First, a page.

• 12 years ago

    I remember those garbage Prescott space heaters pretty well.

    But I don’t seem to remember forum fanboys pushing to “buy the overheating, underperforming POS anyway because we need to support the company in their time of need.”

    • Iketh
    • 12 years ago

    I need a little help… apparently the lock-up i wrote about a few posts down is in fact my 7950gt becoming flaky, as it has occurred a second time now in window’s desktop….

    so my phenom 9500 is running folding@home 24/7 flawlessly, overclocked to 2.5ghz… i had already sent an email to MWave requesting a full refund on the phenom and they surprisingly obliged despite their policy clearly stating no returns on boxed retail processors (cudos MWave!)… i have 7 days to get the processor back to MWave, and I don’t know what to do now…. replace the phenom with a 6400+ ($169 tigerdirect) or keep the phenom, any advice will help me decide (i make use of all 4 cores regularly by capturing full game videos with fraps and rendering the movies, among others)

    what would u do in my position?

      • Flying Fox
      • 12 years ago

      You could drop by the forums and we can discuss this. 😉

    • muyuubyou
    • 12 years ago

    The “good news” for AMD is that they don’t have that many flawed Phenoms to sell. They will surely have to price them lower, and apparently the problem doesn’t reproduce with 3 cores, so their upcoming 3-cores from this stepping will work okay.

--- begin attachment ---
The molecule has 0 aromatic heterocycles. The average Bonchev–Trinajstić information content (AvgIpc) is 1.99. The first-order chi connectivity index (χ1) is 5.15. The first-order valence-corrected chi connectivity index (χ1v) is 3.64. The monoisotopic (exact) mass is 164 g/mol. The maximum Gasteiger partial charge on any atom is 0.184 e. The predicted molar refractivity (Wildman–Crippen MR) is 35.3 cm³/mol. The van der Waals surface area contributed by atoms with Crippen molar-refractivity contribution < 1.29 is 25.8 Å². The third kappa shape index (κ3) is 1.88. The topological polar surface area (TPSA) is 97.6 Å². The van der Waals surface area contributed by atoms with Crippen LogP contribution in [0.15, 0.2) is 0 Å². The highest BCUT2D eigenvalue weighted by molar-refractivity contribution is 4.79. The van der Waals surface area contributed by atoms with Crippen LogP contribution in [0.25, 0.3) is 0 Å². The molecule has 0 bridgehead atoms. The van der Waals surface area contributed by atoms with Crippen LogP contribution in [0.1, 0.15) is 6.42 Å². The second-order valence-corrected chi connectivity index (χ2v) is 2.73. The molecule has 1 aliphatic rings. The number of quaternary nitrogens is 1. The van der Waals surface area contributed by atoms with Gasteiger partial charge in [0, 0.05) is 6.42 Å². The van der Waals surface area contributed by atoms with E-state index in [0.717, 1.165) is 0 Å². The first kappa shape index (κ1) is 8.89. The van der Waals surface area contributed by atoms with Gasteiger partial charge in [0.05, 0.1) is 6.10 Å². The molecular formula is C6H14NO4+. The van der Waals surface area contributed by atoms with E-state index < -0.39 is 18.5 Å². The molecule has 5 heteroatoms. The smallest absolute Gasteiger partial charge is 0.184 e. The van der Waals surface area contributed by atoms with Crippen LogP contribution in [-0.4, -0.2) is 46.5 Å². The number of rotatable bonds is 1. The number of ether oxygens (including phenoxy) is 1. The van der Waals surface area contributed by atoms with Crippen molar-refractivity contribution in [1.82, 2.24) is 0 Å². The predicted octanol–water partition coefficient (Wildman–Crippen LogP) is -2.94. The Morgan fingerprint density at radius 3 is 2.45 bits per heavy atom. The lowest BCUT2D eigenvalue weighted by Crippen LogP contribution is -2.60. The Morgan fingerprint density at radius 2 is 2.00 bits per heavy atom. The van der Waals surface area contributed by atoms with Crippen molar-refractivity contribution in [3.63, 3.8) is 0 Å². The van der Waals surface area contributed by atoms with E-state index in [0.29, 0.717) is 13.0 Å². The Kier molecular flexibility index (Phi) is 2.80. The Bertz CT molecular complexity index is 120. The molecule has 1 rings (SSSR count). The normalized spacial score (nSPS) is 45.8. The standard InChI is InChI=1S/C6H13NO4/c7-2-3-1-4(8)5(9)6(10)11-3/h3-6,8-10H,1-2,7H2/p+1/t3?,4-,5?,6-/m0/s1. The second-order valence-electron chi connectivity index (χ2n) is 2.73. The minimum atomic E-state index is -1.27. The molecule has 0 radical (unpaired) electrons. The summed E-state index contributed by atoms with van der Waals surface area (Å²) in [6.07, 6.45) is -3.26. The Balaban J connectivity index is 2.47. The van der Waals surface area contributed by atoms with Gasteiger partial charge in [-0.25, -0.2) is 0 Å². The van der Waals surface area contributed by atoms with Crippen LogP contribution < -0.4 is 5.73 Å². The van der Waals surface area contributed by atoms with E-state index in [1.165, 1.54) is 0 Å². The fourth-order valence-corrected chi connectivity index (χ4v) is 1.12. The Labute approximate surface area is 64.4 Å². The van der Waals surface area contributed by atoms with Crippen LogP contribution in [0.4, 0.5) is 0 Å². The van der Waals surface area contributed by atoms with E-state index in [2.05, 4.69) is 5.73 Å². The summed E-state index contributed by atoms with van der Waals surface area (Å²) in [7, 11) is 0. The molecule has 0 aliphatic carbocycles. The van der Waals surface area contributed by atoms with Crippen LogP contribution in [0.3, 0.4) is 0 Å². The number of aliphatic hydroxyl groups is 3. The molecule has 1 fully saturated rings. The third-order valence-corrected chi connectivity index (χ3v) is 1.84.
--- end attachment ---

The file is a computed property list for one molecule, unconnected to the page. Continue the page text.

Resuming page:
It will surely cost them some, but not as much as many would think. AMD is better now, in real terms, than when they had the performance lead but no big OEMs were selling their chips. People are overreacting.

    • rivieracadman
    • 12 years ago

    Lets sum this up, because from the comments there must be a huge supply of fanbois/grls on this forum:

    1. Phenoms 1st in system cache and memory bandwidth

    2. Phemon (No TLB) 9600 memory access beats all Intel chips

    3. Phemon (No TLB) 9600 and Phemon ES (2.3 and 2.6) beat Q6600 in Worldbench Office

    4. Phemon ES (2.6) beats X2 6400+ (3.2Ghz) in Worldbench Adobe

    5. Phemon ES (2.6) beats Q6600 and X2 5600+ in Worldbench Firefox

    6. Phemon ES (2.6) beats Q6600 and FX 74 in Worldbench Windows Media Encoder

    7. Phemon ES (2.6) leads AMD’s pack in Worldbench Winzip

    8. Phemon ES (2.6) leads AMD’s desktop processors in picCOLOR

    9. Phemon ES (2.6) beats all other AMD Processors in Valve Source engine particle simulation

    10. Phemon ES (2.6) beats all other AMD Processors in Valve VRAD map

    11. Phemon ES (2.6) beats all other AMD Processors in Sisoft Sandra Multimedia Int x16